A Right to Discriminate?: How the Case of Boy Scouts of America v. James Dale Warped the Law of Free Association

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Overview

Should the Boy Scouts of America and other noncommercial associations have a right to discriminate when selecting their members?

Does the state have a legitimate interest in regulating the membership practices of private associations? These questions-- raised by Boy Scouts of America v. Dale, in which the Supreme Court ruled that the Scouts had a right to expel gay members-- are at the core of this provocative book, an in-depth exploration of the tension between freedom of association and antidiscrimination law.

The book demonstrates that the “right” to discriminate has a long and unpleasant history. Andrew Koppelman and Tobias Wolff bring together legal history, constitutional theory, and political philosophy to analyze how the law ought to deal with discriminatory private organizations.

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Editorial Reviews

David AJ Richards

“In this important, sensible, and brilliantly argued book, Koppelman and Wolff cogently question, as incoherent law and bad policy, the view of our Supreme Court that a nonsectarian, noncommercial group, the Boy Scouts, have a constitutional right to discriminate, hobbling reasonable legislative efforts to protect vulnerable gay youth from the sometimes deadly ravages of homophobic prejudice.”—David A.J. Richards, Edwin D. Webb Professor of Law, New York University
David E Bernstein

"A short and sharp critique of broad constitutional protection for the association rights of non-profit organizations. The best extant defense of government intervention into the membership policies of organizations like the Boy Scouts of America."—David E Bernstein, Professor, George Mason University School of Law and author, You Can't Say That! The Growing Threat to Civil Liberties from Antidiscrimination Laws

David A. Strauss

“Andrew Koppelman and Tobias Wolff demolish the reasoning behind the Supreme Court decision holding that the Boy Scouts have a constitutional right to discriminate against gays—and also give us an incisive, subtle analysis of freedom of association.”—David A. Strauss, Gerald Ratner Distinguished Service Professor of Law, The University of Chicago Law School
Library Journal
Koppelman (law & political science, Northwestern Univ. Sch. of Law) and Wolff (law, Univ. of Pennsylvania Law Sch.) here analyze the effect of a seminal 2000 Supreme Court discrimination case. Citing rights granted in the Constitution's guarantee of freedom of association, the Boy Scouts of America expelled plaintiff Dale owing to his sexual orientation. Dale sued under New Jersey's antidiscrimination law. The lower court reasoned that Dale's membership in the Boy Scouts did not violate the organization's freedom of expression because his objective was merely associative and did not infringe on the intentions of other members, but the U.S. Supreme Court reversed the opinion in a 5-4 decision that saw the Boy Scouts' own expressive nature as violated by Dale's association with it. The authors conclude that such reasoning would effectively overturn any antidiscrimination law, arguing that an overly broad interpretation of the First Amendment's protection of the freedom of expression could suppress the amendment's guarantee of freedom of association. VERDICT Of interest to those who pay close attention to the high court and to all students of constitutional law.—Philip Y. Blue, NY State Supreme Court Criminal Branch Law Lib., First Judicial Dist., New York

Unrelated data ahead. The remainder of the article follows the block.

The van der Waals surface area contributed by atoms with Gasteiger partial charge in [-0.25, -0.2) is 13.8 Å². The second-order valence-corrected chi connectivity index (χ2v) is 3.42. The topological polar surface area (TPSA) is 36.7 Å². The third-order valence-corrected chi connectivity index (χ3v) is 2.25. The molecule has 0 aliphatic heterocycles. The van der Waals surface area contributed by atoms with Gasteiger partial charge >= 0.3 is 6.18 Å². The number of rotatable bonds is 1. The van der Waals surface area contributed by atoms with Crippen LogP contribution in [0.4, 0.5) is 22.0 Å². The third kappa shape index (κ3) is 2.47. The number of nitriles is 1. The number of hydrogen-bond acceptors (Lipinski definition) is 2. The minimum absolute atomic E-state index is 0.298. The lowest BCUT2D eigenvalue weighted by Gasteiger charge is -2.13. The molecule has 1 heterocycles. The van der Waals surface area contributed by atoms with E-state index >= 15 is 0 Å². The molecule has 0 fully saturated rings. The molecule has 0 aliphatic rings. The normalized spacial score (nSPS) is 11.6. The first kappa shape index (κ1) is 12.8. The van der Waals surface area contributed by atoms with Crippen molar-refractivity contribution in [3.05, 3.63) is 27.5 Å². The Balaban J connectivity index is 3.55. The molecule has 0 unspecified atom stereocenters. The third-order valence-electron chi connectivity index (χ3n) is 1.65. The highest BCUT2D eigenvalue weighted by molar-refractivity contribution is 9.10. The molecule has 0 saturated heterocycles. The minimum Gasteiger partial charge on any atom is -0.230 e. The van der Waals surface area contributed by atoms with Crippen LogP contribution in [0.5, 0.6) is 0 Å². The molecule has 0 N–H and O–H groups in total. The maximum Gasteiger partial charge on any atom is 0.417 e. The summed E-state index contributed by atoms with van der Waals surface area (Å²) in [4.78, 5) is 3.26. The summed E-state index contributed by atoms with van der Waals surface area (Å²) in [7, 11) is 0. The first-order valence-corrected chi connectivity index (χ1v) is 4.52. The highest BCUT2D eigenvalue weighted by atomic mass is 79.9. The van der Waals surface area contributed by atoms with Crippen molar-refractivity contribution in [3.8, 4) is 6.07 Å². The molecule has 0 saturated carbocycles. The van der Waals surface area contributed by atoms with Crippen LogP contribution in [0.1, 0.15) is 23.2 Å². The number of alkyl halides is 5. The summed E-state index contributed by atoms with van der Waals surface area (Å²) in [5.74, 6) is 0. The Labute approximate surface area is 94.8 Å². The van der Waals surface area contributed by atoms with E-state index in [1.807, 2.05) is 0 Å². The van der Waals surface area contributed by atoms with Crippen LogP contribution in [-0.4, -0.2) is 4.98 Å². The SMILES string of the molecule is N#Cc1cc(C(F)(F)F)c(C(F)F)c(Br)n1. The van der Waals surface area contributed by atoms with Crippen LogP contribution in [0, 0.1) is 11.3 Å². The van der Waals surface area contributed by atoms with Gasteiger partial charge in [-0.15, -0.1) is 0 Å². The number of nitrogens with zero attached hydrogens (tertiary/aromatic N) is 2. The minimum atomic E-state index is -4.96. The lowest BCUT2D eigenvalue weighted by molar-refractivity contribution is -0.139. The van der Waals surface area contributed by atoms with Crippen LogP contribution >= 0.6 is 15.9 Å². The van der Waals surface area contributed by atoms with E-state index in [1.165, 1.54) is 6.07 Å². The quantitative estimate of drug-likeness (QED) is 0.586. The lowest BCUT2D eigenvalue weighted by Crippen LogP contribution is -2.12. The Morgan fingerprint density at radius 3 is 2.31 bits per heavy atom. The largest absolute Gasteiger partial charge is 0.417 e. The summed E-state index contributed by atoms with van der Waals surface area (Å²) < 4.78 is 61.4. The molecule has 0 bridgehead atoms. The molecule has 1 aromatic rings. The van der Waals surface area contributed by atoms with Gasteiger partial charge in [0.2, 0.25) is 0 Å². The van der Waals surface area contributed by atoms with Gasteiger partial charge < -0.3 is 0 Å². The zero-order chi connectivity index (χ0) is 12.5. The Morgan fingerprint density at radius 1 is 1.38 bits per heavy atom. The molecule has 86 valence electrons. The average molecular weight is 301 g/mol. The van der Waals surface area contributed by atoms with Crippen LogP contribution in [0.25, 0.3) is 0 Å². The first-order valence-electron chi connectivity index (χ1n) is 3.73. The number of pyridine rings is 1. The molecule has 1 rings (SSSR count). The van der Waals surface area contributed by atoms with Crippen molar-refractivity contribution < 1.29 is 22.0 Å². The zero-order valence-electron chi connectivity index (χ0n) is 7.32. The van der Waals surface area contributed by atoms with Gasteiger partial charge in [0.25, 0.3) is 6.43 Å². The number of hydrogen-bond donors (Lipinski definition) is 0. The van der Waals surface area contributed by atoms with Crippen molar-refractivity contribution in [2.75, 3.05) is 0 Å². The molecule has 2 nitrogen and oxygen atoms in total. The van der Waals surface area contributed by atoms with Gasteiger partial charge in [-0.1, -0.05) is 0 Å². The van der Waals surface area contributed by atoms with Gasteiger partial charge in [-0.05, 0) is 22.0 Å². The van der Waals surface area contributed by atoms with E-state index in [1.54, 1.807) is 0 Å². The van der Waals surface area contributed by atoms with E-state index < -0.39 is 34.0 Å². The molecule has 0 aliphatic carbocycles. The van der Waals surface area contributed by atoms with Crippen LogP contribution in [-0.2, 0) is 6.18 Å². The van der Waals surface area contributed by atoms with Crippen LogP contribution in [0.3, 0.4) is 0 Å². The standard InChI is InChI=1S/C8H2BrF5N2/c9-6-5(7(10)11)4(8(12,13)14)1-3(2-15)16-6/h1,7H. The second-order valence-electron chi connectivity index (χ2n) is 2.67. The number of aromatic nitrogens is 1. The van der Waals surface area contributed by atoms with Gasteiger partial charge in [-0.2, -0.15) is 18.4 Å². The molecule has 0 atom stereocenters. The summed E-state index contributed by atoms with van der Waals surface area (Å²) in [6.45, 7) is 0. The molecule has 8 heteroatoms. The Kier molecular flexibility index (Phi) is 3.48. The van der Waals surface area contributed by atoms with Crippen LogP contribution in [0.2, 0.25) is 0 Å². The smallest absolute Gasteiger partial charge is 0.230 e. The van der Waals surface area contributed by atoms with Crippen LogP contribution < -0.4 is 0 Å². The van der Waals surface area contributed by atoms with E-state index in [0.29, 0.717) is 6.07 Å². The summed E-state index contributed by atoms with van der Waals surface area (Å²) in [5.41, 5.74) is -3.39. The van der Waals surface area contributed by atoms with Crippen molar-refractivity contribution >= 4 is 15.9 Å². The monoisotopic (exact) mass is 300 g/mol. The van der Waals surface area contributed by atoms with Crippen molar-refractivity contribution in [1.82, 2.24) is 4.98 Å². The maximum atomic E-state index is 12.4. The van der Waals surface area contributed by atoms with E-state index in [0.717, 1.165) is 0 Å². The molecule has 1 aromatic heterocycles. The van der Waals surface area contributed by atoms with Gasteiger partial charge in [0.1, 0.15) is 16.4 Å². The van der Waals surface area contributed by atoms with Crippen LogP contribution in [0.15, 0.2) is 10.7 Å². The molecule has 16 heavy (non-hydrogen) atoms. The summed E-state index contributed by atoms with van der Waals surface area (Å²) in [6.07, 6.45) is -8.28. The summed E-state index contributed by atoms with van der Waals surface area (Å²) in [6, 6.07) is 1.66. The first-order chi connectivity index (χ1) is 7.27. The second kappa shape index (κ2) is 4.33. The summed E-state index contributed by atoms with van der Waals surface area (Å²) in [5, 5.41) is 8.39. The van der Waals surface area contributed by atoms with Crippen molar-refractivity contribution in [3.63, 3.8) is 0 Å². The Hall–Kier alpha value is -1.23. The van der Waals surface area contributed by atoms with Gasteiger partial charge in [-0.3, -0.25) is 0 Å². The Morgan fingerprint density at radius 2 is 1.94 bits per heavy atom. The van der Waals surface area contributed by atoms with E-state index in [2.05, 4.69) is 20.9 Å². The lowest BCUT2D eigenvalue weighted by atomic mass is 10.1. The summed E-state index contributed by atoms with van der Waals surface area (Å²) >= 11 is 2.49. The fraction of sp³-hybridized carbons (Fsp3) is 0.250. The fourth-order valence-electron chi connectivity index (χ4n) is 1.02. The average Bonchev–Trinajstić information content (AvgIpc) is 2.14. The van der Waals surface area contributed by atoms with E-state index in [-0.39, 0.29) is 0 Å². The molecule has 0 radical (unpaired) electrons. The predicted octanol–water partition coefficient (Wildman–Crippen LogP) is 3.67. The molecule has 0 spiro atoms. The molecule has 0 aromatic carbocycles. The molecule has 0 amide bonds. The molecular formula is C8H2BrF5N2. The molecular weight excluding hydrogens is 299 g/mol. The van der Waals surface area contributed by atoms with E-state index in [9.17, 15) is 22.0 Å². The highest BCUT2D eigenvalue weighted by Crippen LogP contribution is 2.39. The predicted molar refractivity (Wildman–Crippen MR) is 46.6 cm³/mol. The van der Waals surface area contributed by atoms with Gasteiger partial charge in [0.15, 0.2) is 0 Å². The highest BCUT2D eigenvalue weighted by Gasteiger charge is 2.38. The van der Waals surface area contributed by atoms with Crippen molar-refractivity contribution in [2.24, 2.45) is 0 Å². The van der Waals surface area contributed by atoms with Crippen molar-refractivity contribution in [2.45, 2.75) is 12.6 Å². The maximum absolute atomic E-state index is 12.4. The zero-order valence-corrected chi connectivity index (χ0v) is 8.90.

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Product Details

  • ISBN-13: 9780300121278
  • Publisher: Yale University Press
  • Publication date: 7/7/2009
  • Edition description: New Edition
  • Pages: 192
  • Product dimensions: 5.70 (w) x 8.30 (h) x 0.80 (d)

Meet the Author

Andrew Koppelman is John Paul Stevens Professor of Law and professor of political science at Northwestern University School of Law. He lives in Evanston, IL. Tobias Barrington Wolff is professor of law, University of Pennsylvania Law School. He lives in Philadelphia.

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